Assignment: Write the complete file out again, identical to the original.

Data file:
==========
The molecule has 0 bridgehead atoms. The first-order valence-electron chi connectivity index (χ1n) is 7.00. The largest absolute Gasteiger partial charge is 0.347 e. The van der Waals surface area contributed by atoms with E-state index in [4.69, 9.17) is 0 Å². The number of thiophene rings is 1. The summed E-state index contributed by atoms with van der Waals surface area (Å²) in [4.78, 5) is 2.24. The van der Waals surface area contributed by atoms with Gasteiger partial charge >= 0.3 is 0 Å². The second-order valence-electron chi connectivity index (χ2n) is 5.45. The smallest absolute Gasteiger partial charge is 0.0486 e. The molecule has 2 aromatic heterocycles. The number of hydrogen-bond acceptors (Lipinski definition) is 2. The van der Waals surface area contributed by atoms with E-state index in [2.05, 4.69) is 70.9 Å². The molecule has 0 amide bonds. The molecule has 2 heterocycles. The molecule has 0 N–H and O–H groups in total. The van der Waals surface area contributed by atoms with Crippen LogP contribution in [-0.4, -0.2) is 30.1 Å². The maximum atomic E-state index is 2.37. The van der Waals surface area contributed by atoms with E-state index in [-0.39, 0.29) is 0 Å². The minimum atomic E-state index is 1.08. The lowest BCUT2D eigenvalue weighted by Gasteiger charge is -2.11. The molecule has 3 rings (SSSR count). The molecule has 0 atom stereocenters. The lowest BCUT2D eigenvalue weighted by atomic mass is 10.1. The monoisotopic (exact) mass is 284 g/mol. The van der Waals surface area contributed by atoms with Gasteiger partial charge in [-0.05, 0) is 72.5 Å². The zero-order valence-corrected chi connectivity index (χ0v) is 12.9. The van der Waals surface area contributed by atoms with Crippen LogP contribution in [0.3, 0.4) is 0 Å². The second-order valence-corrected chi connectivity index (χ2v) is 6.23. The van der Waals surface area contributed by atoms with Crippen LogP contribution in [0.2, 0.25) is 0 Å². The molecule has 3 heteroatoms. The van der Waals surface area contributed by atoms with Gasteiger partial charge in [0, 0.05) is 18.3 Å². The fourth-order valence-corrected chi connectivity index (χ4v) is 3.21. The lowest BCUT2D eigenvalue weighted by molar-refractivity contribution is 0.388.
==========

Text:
The molecule has 0 bridgehead atoms. The first-order valence-electron chi connectivity index (χ1n) is 7.00. The largest absolute Gasteiger partial charge is 0.347 e. The van der Waals surface area contributed by atoms with E-state index in [4.69, 9.17) is 0 Å². The number of thiophene rings is 1. The summed E-state index contributed by atoms with van der Waals surface area (Å²) in [4.78, 5) is 2.24. The van der Waals surface area contributed by atoms with Gasteiger partial charge >= 0.3 is 0 Å². The second-order valence-electron chi connectivity index (χ2n) is 5.45. The smallest absolute Gasteiger partial charge is 0.0486 e. The molecule has 2 aromatic heterocycles. The number of hydrogen-bond acceptors (Lipinski definition) is 2. The van der Waals surface area contributed by atoms with E-state index in [2.05, 4.69) is 70.9 Å². The molecule has 0 amide bonds. The molecule has 2 heterocycles. The molecule has 0 N–H and O–H groups in total. The van der Waals surface area contributed by atoms with Crippen LogP contribution in [-0.4, -0.2) is 30.1 Å². The maximum atomic E-state index is 2.37. The van der Waals surface area contributed by atoms with E-state index in [-0.39, 0.29) is 0 Å². The minimum atomic E-state index is 1.08. The lowest BCUT2D eigenvalue weighted by Gasteiger charge is -2.11. The molecule has 3 rings (SSSR count). The molecule has 0 atom stereocenters. The lowest BCUT2D eigenvalue weighted by atomic mass is 10.1. The monoisotopic (exact) mass is 284 g/mol. The van der Waals surface area contributed by atoms with Gasteiger partial charge in [-0.05, 0) is 72.5 Å². The zero-order valence-corrected chi connectivity index (χ0v) is 12.9. The van der Waals surface area contributed by atoms with Crippen LogP contribution in [0.3, 0.4) is 0 Å². The second-order valence-corrected chi connectivity index (χ2v) is 6.23. The van der Waals surface area contributed by atoms with Crippen LogP contribution in [0.2, 0.25) is 0 Å². The molecule has 3 heteroatoms. The van der Waals surface area contributed by atoms with Gasteiger partial charge in [0, 0.05) is 18.3 Å². The fourth-order valence-corrected chi connectivity index (χ4v) is 3.21. The lowest BCUT2D eigenvalue weighted by molar-refractivity contribution is 0.388.